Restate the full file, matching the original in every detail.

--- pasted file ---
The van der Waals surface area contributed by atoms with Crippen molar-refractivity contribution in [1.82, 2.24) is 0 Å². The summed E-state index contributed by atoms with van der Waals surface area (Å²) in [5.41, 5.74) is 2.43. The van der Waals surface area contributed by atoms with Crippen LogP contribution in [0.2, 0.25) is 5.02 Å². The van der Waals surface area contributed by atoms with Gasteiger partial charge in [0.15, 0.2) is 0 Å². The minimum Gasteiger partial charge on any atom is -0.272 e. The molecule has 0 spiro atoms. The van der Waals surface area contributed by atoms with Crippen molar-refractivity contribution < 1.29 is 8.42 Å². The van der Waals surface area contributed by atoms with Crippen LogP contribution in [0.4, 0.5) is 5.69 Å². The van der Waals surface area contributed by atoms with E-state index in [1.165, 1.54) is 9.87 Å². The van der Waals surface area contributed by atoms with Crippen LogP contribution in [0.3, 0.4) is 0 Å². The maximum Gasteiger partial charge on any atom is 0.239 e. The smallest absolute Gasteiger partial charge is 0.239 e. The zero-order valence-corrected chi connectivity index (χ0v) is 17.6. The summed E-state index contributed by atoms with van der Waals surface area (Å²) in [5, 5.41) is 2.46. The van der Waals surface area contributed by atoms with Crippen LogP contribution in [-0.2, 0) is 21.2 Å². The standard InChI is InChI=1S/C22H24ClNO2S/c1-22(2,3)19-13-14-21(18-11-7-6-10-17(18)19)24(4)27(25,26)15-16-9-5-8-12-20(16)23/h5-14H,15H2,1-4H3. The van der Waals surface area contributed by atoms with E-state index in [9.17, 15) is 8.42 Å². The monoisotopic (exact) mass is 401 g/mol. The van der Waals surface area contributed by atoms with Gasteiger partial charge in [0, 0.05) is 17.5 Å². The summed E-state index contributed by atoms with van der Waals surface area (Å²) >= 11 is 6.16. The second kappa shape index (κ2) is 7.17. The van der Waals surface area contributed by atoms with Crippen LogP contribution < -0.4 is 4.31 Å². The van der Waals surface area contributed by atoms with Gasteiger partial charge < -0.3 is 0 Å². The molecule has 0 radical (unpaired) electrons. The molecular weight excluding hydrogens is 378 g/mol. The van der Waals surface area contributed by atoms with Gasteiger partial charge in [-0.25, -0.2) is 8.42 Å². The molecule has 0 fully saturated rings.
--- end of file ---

The van der Waals surface area contributed by atoms with Crippen molar-refractivity contribution in [1.82, 2.24) is 0 Å². The summed E-state index contributed by atoms with van der Waals surface area (Å²) in [5.41, 5.74) is 2.43. The van der Waals surface area contributed by atoms with Crippen LogP contribution in [0.2, 0.25) is 5.02 Å². The van der Waals surface area contributed by atoms with Gasteiger partial charge in [0.15, 0.2) is 0 Å². The minimum Gasteiger partial charge on any atom is -0.272 e. The molecule has 0 spiro atoms. The van der Waals surface area contributed by atoms with Crippen molar-refractivity contribution < 1.29 is 8.42 Å². The van der Waals surface area contributed by atoms with Crippen LogP contribution in [0.4, 0.5) is 5.69 Å². The van der Waals surface area contributed by atoms with E-state index in [1.165, 1.54) is 9.87 Å². The van der Waals surface area contributed by atoms with Crippen LogP contribution in [0.3, 0.4) is 0 Å². The maximum Gasteiger partial charge on any atom is 0.239 e. The smallest absolute Gasteiger partial charge is 0.239 e. The zero-order valence-corrected chi connectivity index (χ0v) is 17.6. The summed E-state index contributed by atoms with van der Waals surface area (Å²) in [5, 5.41) is 2.46. The van der Waals surface area contributed by atoms with Crippen LogP contribution in [-0.2, 0) is 21.2 Å². The standard InChI is InChI=1S/C22H24ClNO2S/c1-22(2,3)19-13-14-21(18-11-7-6-10-17(18)19)24(4)27(25,26)15-16-9-5-8-12-20(16)23/h5-14H,15H2,1-4H3. The van der Waals surface area contributed by atoms with E-state index in [9.17, 15) is 8.42 Å². The monoisotopic (exact) mass is 401 g/mol. The van der Waals surface area contributed by atoms with Gasteiger partial charge in [0, 0.05) is 17.5 Å². The summed E-state index contributed by atoms with van der Waals surface area (Å²) >= 11 is 6.16. The second kappa shape index (κ2) is 7.17. The van der Waals surface area contributed by atoms with Crippen LogP contribution < -0.4 is 4.31 Å². The van der Waals surface area contributed by atoms with Gasteiger partial charge < -0.3 is 0 Å². The molecule has 0 radical (unpaired) electrons. The molecular weight excluding hydrogens is 378 g/mol. The van der Waals surface area contributed by atoms with Gasteiger partial charge in [-0.25, -0.2) is 8.42 Å². The molecule has 0 fully saturated rings.